"Bring it Back, Bro’!" Autumn Campaign Results




For the fourth year in a row, a used mobile phone collection campaign called "Bring it back, Bro’!" has been running successfully, jointly launched by the Jane Goodall Institute, the KÖVET Association, the Foundation for Africa and the Védegylet Association, and the University of Pécs joined the initiative 2 years ago with the involvement of BAVEP Partners.

The campaign is gaining popularity, with participants collecting a total of 2.5 tonnes of used phones at more than 640 locations since 2018.

The aim of the campaign is to collect as many data-scrubbed, no longer usable mobile devices, such as phones, GPS gadgets or tablets and chargers as possible as a donation, thus facilitating the circular economy and helping to save the habitat of Congolese primates and the lives of local communities.  According to the principles of the circular economy, metals extracted from recovered phones during processing are recycled. Learn more about how and why »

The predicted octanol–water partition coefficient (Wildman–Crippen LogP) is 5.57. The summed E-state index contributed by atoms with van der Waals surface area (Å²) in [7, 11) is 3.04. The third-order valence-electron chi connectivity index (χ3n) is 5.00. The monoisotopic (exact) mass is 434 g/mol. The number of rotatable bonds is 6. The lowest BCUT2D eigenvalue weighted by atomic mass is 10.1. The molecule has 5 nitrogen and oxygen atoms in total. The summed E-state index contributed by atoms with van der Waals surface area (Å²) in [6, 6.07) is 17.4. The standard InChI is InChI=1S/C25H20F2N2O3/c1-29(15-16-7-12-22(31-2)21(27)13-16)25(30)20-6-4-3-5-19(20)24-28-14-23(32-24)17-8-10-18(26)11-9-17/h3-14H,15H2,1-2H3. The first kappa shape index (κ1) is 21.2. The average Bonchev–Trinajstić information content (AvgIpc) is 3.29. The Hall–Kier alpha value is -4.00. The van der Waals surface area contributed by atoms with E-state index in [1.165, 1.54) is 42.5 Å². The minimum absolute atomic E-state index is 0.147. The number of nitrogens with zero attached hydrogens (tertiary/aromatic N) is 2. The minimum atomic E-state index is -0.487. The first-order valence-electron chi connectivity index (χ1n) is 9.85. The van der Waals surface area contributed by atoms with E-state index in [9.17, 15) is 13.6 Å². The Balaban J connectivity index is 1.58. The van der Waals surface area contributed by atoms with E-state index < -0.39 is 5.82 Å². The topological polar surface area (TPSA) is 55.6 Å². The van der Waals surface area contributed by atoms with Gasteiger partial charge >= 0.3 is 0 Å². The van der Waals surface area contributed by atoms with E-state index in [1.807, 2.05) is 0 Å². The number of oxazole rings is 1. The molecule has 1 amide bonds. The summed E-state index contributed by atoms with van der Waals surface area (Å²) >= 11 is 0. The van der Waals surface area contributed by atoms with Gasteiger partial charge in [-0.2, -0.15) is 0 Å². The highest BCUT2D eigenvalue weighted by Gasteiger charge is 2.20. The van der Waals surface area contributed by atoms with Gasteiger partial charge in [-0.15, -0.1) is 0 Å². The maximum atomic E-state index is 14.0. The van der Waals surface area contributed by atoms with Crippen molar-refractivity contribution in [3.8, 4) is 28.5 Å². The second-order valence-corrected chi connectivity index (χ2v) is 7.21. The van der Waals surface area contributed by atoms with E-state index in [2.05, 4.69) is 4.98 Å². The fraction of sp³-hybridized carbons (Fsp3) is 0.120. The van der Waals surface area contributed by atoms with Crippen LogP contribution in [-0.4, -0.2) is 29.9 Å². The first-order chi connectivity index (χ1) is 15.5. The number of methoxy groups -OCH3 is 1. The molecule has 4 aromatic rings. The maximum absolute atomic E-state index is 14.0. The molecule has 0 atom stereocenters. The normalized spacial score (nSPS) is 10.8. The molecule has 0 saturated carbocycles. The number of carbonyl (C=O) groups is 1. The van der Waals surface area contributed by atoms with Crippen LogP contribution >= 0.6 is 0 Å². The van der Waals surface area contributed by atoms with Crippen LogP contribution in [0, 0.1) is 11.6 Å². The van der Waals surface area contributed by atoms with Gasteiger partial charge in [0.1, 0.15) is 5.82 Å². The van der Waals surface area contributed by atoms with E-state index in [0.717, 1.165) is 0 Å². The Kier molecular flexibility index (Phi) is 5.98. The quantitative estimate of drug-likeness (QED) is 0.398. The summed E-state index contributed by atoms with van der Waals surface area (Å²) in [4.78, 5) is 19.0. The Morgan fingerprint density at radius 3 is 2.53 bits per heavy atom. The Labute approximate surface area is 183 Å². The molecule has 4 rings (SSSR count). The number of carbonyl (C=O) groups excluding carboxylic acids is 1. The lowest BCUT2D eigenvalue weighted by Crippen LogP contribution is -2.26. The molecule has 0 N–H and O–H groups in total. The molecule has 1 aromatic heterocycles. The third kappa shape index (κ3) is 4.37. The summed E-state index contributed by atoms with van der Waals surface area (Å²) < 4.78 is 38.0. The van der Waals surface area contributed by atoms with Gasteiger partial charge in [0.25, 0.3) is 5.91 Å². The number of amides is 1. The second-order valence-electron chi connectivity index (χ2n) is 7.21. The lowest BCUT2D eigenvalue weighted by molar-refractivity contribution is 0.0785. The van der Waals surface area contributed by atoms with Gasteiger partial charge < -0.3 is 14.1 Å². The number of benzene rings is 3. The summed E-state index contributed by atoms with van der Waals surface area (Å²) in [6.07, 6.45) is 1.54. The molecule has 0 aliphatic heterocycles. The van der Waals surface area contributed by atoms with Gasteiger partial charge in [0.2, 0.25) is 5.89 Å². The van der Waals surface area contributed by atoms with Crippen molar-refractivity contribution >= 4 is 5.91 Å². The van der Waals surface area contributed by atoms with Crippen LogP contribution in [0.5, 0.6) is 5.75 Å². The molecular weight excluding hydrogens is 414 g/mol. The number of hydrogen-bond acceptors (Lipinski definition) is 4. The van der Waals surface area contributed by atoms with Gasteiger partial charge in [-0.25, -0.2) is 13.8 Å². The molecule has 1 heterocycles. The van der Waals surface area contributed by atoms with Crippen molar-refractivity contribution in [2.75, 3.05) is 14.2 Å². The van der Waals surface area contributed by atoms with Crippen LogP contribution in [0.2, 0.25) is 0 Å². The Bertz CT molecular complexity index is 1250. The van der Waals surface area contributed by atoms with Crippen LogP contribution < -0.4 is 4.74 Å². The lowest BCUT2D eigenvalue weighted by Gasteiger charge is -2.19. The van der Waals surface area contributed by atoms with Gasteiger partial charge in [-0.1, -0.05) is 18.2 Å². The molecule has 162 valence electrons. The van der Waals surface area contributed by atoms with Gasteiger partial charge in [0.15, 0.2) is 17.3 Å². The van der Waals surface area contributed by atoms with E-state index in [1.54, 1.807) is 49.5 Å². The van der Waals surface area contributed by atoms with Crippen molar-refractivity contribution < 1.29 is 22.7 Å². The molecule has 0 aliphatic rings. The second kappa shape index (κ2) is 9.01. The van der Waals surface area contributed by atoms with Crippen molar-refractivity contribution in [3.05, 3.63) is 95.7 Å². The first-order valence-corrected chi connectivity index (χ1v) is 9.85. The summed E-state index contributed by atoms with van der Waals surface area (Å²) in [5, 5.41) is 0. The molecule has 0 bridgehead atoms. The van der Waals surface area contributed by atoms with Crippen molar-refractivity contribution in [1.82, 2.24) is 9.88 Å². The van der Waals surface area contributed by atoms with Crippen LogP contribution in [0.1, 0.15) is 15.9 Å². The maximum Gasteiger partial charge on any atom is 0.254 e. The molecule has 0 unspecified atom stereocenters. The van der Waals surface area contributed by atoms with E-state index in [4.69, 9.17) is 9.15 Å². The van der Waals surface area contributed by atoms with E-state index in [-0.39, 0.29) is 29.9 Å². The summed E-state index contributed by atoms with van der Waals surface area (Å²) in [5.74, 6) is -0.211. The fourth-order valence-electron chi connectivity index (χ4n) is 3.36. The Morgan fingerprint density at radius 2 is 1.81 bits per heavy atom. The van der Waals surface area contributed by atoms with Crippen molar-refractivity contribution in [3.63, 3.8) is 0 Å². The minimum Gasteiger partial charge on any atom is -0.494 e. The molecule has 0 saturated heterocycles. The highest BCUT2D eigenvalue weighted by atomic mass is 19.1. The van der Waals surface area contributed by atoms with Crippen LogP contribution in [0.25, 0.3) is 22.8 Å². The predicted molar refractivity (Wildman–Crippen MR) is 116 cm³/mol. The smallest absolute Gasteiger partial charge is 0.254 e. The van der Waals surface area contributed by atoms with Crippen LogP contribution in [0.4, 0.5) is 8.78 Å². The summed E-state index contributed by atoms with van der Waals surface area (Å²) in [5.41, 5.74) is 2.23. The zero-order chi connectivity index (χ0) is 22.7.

The ‘Bring it Back, Bro!’ Autumn 2021 campaign was launched in Pécs with 12 collection points, with the involvement of the Baranya Virtual Power Plant Programme Partners (BAVEP), the UP Green University programme, as well as the Tolna County Chamber of Commerce and Industry, the Somogy County Chamber of Commerce and Industry, and the Hungarian Innovation and Efficiency NKft. partners.

Participation of schools 

Following the success of the 2021 spring campaign, the autumn campaign was expanded at regional level.

The collection campaign was advertised in BAVEP partner schools (all 3 UP practice schools in Pécs, Leőwey Klára Secondary School in Pécs, St. Mór School Center in the Diocese of Pécs), which several other schools of Baranya, Tolna and Somogy county, and the Green Kindergardens of Pécs decided to join as well.

The region-wide collection campaign resulted in the collection of an outstanding amount of used devices. Thanks to the campaign in 3 counties, the people donated:

2486 devices to recycle, which weighed a total of 290,5 kg! 

Read more about the project at the Green University's website »